Zines and the magic of stick figures: a guest blog by Tom Roberts
On 11th November 2021, Rachel Rowan-Olive, one of our MadZine collaborators, facilitated an online workshop for us. We invited one participant, Tom Roberts, to blog about it for us.
This is a brief reflection on, and celebration of, the wonderful workshop facilitated by Rachel Rowan-Olive, exploring her zine work and the magic of the stick figure. The workshop offered an opportunity to explore the use of stick figures as a form of self-representation, and more broadly the way simple line art, zines and comics can communicate identity and experience.
The best way to do this was to get stuck in with making pictures, and Rachel’s warm encouragement to wield our pens led to some interesting insights into the potential of drawing, and the revelations that can tumble forth from the act of making marks on paper. With its emphasis on simplicity, and the fostering of a friendly, co-operative atmosphere, the session was an excellent example of what can happen when people are given licence to let loose with art.
Rachel is an artist, writer, researcher and teacher whose work takes a critical perspective on ‘mental health’ and politics, often drawn from her own lived experience. The session began with a discussion of some of Rachel’s zines and art. These include darkly humorous investigations of living with distress, and a satirical dismantling of the absurdities of the mental health system. Among my favourites is the tongue-in-cheek ‘ABC’ of Madness, a good example of how the zine medium, and Rachel’s stick figures in particular, can reveal truths about the experience of distress and the things that are meant to help, but often don’t.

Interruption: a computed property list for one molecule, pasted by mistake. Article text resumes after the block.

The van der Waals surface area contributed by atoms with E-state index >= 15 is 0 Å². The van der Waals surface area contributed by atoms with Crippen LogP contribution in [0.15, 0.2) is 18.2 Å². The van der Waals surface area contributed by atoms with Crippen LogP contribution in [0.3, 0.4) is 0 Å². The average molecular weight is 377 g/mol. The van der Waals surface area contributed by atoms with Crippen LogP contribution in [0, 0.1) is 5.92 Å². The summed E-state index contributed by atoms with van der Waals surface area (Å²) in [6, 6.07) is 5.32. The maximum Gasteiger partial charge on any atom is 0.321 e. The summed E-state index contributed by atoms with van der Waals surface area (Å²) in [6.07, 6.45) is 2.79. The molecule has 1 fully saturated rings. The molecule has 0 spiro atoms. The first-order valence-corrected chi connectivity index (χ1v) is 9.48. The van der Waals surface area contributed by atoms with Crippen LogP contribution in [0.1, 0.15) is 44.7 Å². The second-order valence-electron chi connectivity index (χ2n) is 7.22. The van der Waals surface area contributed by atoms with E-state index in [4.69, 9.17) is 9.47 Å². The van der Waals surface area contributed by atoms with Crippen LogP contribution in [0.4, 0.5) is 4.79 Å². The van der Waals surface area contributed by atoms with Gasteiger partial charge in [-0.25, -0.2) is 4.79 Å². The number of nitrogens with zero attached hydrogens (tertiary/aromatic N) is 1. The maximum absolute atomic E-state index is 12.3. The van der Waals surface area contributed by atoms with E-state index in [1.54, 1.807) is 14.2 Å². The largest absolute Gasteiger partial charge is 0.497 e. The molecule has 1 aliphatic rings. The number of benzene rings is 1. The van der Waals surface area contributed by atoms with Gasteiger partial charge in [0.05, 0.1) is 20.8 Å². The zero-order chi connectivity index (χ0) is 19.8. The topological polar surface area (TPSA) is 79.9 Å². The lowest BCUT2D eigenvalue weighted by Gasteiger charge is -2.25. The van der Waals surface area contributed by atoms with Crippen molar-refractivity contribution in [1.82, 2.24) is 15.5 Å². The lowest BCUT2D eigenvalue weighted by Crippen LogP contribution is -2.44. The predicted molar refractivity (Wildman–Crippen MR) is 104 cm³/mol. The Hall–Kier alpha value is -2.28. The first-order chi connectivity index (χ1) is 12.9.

For instance, B is for Boredom:
Rachel captures experiences of repetition, dullness and ennui, succinctly and with powerful wit, all on a single page. Perhaps, writers of other forms of literature, deem this aspect of distress just too…boring to explore, especially when the media has a panoply of more lurid staples available for portraying madness. Yet Rachel demonstrates the potential for something like a cartoon to present repetition, the grinding unfolding of time, in a way that is immediate, clear, and funny.
The first exercise asked us to choose a feature of ourselves, or an object, that in some way represents us, or an animal or other character that captures an aspect of who we are, or who we want to be. Permission to use tick figures encouraged us to take the plunge into doing this, providing a springboard to explore the potential of drawing for sense-making and storytelling.
The simplicity of this unembellished approach, and how it seems to allow for the essence of a thing to be represented, proved to be inspirational, and for me at least, somewhat addictive. Having a beard, I found it easy to locate a facial feature to mess around with. Here’s the kind of fun I was having with this idea after a few goes:
A great strength of the session was the way Rachel adapted the format as we went along, encouraging an unfettered atmosphere of creativity. We all wandered off in different directions, with what I felt was a sense of delight in what we were doing – as if we were being enabled to step over some kind of boundary.
There is really something magical that happens in this process. As comics artist Lynda Barry (2008) asks, at what point in life does it become unacceptable to express oneself through drawing? How does the act of mark making become so circumscribed in adulthood, with our drawings relegated to doodles in the margins?